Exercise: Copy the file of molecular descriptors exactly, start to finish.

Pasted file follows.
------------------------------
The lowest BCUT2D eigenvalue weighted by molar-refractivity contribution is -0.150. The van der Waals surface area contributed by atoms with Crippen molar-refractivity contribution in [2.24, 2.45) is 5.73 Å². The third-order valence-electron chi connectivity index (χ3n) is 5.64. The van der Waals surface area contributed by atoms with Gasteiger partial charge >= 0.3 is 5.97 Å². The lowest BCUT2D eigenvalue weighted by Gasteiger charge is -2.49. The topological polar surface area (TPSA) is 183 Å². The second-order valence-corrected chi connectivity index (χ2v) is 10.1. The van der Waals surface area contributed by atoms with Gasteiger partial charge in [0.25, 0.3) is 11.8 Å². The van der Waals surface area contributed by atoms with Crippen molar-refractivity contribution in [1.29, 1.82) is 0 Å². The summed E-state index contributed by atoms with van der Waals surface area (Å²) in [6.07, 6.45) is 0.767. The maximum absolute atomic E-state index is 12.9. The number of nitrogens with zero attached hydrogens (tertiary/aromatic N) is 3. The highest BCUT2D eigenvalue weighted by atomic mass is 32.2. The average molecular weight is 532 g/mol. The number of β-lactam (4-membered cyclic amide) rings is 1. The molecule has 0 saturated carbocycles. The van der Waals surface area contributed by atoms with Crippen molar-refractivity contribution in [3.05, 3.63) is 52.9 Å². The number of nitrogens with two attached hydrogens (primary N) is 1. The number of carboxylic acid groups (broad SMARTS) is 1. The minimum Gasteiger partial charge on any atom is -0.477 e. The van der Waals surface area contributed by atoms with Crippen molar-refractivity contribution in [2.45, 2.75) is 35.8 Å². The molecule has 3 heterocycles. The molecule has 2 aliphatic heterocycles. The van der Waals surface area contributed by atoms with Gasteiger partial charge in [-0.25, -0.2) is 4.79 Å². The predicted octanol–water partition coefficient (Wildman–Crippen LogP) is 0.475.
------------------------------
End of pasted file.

The lowest BCUT2D eigenvalue weighted by molar-refractivity contribution is -0.150. The van der Waals surface area contributed by atoms with Crippen molar-refractivity contribution in [2.24, 2.45) is 5.73 Å². The third-order valence-electron chi connectivity index (χ3n) is 5.64. The van der Waals surface area contributed by atoms with Gasteiger partial charge >= 0.3 is 5.97 Å². The lowest BCUT2D eigenvalue weighted by Gasteiger charge is -2.49. The topological polar surface area (TPSA) is 183 Å². The second-order valence-corrected chi connectivity index (χ2v) is 10.1. The van der Waals surface area contributed by atoms with Gasteiger partial charge in [0.25, 0.3) is 11.8 Å². The van der Waals surface area contributed by atoms with Crippen molar-refractivity contribution in [1.29, 1.82) is 0 Å². The summed E-state index contributed by atoms with van der Waals surface area (Å²) in [6.07, 6.45) is 0.767. The maximum absolute atomic E-state index is 12.9. The number of nitrogens with zero attached hydrogens (tertiary/aromatic N) is 3. The highest BCUT2D eigenvalue weighted by atomic mass is 32.2. The average molecular weight is 532 g/mol. The number of β-lactam (4-membered cyclic amide) rings is 1. The molecule has 0 saturated carbocycles. The van der Waals surface area contributed by atoms with Crippen molar-refractivity contribution in [3.05, 3.63) is 52.9 Å². The number of nitrogens with two attached hydrogens (primary N) is 1. The number of carboxylic acid groups (broad SMARTS) is 1. The minimum Gasteiger partial charge on any atom is -0.477 e. The van der Waals surface area contributed by atoms with Crippen molar-refractivity contribution in [2.45, 2.75) is 35.8 Å². The molecule has 3 heterocycles. The molecule has 2 aliphatic heterocycles. The van der Waals surface area contributed by atoms with Gasteiger partial charge in [-0.25, -0.2) is 4.79 Å². The predicted octanol–water partition coefficient (Wildman–Crippen LogP) is 0.475.